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Dr. Archibald speaking at Horicon, 12 July 2012, photo by Pam Rotella Archibald speaks at Horicon
by Pam Rotella
13 July 2012

Dr. George Archibald, co-founder of the International Crane Foundation, spoke at the fourth annual Marsh Neighbors Night Thursday evening. The event was sponsored by the Friends of Horicon National Wildlife Refuge, and hosted at the refuge's headquarters and visitor's center.

Dr. Archibald presented a detailed history of efforts to increase the whooping crane population from 15 birds surveyed in the 1940s to its current level of approximately 600 birds. In addition to the well-known costumed handling and ultralight-led migrations, he covered techniques that his organization has found necessary for raising whooping cranes in captivity. For example, they must teach chicks to roost in water at night. Without this habit, the cranes will roost on land at night as adults, leaving them vulnerable to predation by land mammals. Also, unlike sandhill cranes, whooping cranes molt all of their flight feathers at once over the summer and cannot fly during that period, and so they must be released into an area with deeper water where they can avoid predation while flightless.

Archibald expressed concern over the construction of wind farms in the whooping crane flyway. There's a difference, he said, between windmills built right in the wetlands as proposed in states south of Wisconsin, and windmills a few miles to the east, as exist in the Horicon area. Fish and Wildlife employees in the audience confirmed that they hadn't heard of bird mortality from the wind farm east of Horicon.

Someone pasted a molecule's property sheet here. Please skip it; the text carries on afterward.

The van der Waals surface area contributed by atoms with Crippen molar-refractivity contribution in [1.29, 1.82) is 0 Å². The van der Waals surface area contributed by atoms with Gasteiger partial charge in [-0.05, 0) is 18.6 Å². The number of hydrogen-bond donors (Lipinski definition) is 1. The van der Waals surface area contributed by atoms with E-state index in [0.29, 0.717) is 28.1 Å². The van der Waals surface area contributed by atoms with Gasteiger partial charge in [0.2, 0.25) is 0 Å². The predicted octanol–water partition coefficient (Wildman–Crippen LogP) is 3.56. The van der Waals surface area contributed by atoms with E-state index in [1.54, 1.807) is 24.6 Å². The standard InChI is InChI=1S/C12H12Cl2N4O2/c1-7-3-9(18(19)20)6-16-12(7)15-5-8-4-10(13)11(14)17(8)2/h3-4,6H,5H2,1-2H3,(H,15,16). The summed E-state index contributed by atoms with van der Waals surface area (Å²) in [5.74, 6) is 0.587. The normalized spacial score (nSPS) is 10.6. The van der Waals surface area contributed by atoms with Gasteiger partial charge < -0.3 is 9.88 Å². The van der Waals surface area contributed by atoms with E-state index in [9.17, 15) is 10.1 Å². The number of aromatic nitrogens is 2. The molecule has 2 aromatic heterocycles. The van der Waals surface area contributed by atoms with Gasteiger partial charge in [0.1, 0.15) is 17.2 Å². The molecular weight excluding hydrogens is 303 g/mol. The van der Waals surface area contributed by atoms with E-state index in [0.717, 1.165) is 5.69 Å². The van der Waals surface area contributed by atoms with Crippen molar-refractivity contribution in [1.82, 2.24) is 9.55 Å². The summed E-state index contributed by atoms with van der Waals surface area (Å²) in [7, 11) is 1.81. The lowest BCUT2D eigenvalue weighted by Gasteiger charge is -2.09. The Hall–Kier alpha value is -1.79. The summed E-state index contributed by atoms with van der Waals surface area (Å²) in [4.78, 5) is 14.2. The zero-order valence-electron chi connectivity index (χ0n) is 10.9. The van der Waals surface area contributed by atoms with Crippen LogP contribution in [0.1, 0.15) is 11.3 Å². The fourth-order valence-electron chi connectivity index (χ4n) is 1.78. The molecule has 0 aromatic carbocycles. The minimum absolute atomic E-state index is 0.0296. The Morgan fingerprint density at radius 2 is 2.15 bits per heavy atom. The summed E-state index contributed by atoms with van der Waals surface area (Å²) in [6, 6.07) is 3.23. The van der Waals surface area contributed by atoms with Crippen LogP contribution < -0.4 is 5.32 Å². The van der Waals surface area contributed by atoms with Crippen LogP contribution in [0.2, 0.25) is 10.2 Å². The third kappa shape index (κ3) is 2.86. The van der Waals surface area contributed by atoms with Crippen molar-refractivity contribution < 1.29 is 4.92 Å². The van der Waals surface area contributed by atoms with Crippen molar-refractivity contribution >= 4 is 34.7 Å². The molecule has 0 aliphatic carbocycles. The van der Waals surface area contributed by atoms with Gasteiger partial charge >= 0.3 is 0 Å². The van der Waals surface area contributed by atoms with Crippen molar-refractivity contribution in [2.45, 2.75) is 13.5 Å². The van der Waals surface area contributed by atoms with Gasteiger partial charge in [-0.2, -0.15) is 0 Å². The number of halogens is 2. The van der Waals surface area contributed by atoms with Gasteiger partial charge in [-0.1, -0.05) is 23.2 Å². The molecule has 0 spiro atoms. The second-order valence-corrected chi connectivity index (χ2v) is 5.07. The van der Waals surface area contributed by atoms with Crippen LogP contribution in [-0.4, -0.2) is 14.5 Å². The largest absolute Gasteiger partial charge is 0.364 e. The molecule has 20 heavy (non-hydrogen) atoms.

An oil spill in the Intracoastal Waterway was also a potential threat to whooping cranes during their winter stay in Aransas National Wildlife Refuge, he continued

Archibald revealed that this year, six whooping crane chicks will be ultralight-led by Operation Migration and seven will be direct-released at Horicon. However, the majority of chicks are destined for the non-migratory population in Louisiana. Fourteen birds will help rebuild the Louisiana flock after its population dwindled from two shootings and other recent natural mortality.

Another topic of concern was the black fly swarms at Necedah National Wildlife Refuge. Archibald mentioned that the Bti Treatments used in the Black Fly Suppression Study will be discontinued next year.

Archibald also confirmed the expense of $100,000 per bird released.

When asked about the proposed sandhill crane hunt in Wisconsin during the Q&A session, David Sakrison of Operation Migration briefly took the podium and revealed that the proposed hunt looks as though it will succeed, and that his group has promised the DNR a short video to educate hunters about the differences between sandhill cranes and whooping cranes, and the importance of preserving whooping cranes.

Dr. Archibald mentioned that genetic testing has traced whooping crane genetics to three individual females, indicating that only three nesting pairs were responsible for rebuilding the crane population after near-extinction.

All original content including photographs © 2012 by Pam Rotella.